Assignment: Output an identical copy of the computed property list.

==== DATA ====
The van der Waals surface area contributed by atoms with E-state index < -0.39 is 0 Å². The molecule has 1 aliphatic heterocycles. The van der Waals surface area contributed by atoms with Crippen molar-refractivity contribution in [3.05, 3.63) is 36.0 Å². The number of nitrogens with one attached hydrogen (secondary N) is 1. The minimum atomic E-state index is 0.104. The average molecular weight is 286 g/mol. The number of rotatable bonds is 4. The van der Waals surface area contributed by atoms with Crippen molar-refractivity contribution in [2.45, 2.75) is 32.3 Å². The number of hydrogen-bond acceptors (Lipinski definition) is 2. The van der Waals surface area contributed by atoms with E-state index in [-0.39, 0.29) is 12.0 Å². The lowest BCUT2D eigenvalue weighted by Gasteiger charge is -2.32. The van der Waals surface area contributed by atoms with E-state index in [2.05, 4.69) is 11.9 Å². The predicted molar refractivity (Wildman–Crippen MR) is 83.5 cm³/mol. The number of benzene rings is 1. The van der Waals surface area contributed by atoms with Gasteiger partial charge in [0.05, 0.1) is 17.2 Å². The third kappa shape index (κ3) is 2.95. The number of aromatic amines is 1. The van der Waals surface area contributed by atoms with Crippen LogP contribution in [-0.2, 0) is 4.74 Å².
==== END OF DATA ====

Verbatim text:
The van der Waals surface area contributed by atoms with E-state index < -0.39 is 0 Å². The molecule has 1 aliphatic heterocycles. The van der Waals surface area contributed by atoms with Crippen molar-refractivity contribution in [3.05, 3.63) is 36.0 Å². The number of nitrogens with one attached hydrogen (secondary N) is 1. The minimum atomic E-state index is 0.104. The average molecular weight is 286 g/mol. The number of rotatable bonds is 4. The van der Waals surface area contributed by atoms with Crippen molar-refractivity contribution in [2.45, 2.75) is 32.3 Å². The number of hydrogen-bond acceptors (Lipinski definition) is 2. The van der Waals surface area contributed by atoms with E-state index in [-0.39, 0.29) is 12.0 Å². The lowest BCUT2D eigenvalue weighted by Gasteiger charge is -2.32. The van der Waals surface area contributed by atoms with E-state index in [2.05, 4.69) is 11.9 Å². The predicted molar refractivity (Wildman–Crippen MR) is 83.5 cm³/mol. The number of benzene rings is 1. The van der Waals surface area contributed by atoms with Gasteiger partial charge in [0.05, 0.1) is 17.2 Å². The third kappa shape index (κ3) is 2.95. The number of aromatic amines is 1. The van der Waals surface area contributed by atoms with Crippen LogP contribution in [-0.2, 0) is 4.74 Å².